When Coach “Shorty” Williams cracked a bone in Jimmy Joye’s wrist while paddling him, the world changed in an instant, and it changed hard. The Coaches, and all of them were football coaches, baseball coaches, math teachers, substitute teachers, and basically the school Gestapo, all carried their own paddles with them wherever they went inside the school.
It wasn’t a question of if someone was going to get paddled it was merely a question of when. The coaches, particularly men like Coach Owens, who taught Driver’s Ed, were a sadistic lot. Owens would paddle you for not turning on your blinker at the right moment, or taking a turn too quickly, or even for not reading his mind as to where you were supposed to go. He and Shorty had this thing going where one of them would stop someone in the hallway and ask them where they were going. If the kid stopped to talk he might be late, and therefore get paddled. If he ignored a Coach he would get paddled. If he ran to be on time he would get paddled. Shorty and Owens loved this game.
They would also grab a kid, and by the way, it was always young men, and never young women, but they would simply grab a kid and tell him he was getting paddled. If he told them he hadn’t done anything, that was “talking back” so he would get paddled twice. That’s what happened to Jimmy. But he was tired of the abuse, and he was trying to get away, and put his hand back to far, and Short popped him hard.
The paddles were short pieces of boards, usually with a handle, and often with holes cut in them to make it hurt more. When Shorty tagged Jimmy, Jimmy let out a yelp but Shorty was going to get his pound of flesh. Jimmy’s wrist swelled up and finally, hours later, they called his Mom.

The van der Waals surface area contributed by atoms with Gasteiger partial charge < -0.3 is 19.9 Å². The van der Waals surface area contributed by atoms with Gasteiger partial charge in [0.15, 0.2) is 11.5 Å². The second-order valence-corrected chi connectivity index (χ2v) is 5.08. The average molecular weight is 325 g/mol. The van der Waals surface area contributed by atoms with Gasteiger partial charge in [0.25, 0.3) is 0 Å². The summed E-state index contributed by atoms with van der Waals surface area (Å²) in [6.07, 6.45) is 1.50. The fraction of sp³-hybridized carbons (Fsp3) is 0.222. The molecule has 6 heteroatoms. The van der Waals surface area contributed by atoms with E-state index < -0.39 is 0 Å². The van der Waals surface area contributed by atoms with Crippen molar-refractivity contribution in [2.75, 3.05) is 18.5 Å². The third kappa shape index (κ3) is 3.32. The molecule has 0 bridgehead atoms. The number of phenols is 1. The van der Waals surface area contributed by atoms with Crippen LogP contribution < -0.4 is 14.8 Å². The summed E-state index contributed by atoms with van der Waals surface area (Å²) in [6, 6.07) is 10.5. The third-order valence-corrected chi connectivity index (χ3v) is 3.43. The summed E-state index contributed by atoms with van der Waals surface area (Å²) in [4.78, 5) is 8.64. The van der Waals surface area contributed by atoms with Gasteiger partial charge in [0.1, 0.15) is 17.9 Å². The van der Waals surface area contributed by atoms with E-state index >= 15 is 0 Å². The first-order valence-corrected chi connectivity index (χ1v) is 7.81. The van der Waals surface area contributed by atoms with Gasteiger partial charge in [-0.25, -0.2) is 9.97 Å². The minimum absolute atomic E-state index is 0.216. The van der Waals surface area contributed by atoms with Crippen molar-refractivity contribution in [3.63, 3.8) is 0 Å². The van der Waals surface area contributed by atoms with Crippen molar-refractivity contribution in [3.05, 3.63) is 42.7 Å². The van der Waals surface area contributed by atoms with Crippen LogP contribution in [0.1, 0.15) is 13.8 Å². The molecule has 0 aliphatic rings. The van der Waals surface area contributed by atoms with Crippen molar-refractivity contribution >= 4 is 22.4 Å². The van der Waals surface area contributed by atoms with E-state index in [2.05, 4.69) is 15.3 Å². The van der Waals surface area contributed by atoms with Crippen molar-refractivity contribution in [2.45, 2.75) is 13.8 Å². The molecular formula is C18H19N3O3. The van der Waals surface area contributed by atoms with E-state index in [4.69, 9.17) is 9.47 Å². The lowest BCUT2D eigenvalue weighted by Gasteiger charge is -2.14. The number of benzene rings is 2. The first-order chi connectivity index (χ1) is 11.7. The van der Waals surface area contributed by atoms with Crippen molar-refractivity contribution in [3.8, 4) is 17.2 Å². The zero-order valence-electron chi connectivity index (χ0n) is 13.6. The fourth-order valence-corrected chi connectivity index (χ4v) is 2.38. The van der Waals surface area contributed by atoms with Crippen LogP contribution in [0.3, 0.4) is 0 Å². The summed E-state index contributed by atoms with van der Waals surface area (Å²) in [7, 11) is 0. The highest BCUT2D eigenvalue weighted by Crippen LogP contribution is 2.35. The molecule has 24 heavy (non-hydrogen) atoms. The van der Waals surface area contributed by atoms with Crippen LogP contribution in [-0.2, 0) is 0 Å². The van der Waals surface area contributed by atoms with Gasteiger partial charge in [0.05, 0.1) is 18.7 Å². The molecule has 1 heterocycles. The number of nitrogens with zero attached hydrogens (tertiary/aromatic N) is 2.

All. Hell. Broke. Loose.
To begin with, Jimmy begged them to call his parents and they threatened to paddle him if he didn’t shut up. Then when they called his Mom, they told her he had been injured in the gym. Mom gets there, picks Jimmy up and they go to the hospital where a fracture is discovered in Jimmy’s wrist. Mom works as a secretary for one of the lawyers in town.
The next morning Mom shows up in the Boys’ Locker Room office looking for Shorty and looking for blood. In a voice loud enough for us to hear it in the locker room, she tells Shorty he’s going to write her a check for five hundred dollars, now, right now, this very instant, and don’t tell me to calm down, I am calm, but that’s not going to last very long.
Shorty has to go to his meat wagon looking white van and get his checkbook, and write a check on the spot. Then Mom takes Jimmy to the principal’s office, and it begins anew. Someone who was in the office at the time said she got face to face with the principal and told him the next time anyone hit her son she was going to take that paddle and beat him to death with it.
For my part, I got away with a lot more than I got caught doing. The threat of being paddled never stopped me from doing anything I wanted to do. It did scare some of the kids, and the idea the teachers had that much authority over a student meant something to a lot of kids. I think schools were safer when there was more discipline, but I also know there were those teachers who took it too far simply because there was no one there to stop them.
One of my sisters is a teacher, and parents will come in now and throw a real fit because their kid failed a test. The fact the kid can’t spell cat and is in the ninth grade, “Don’t matter none” as the last set of parents told her.
I’m pretty sure the list of things I learned in high school is a short list. I’m equally confident there wasn’t a coach qualified to teach tic tac toe on a good day. But no one ever shot anyone else, and all our fights, even the bloody ones, never really hurt anyone, and likely, you’d get a paddling for that, and then move on and be friends with whoever you fought.
Mike writes regularly at his site: The Hickory Head Hermit. Opinions expressed in this article are not necessarily those of the management of this site.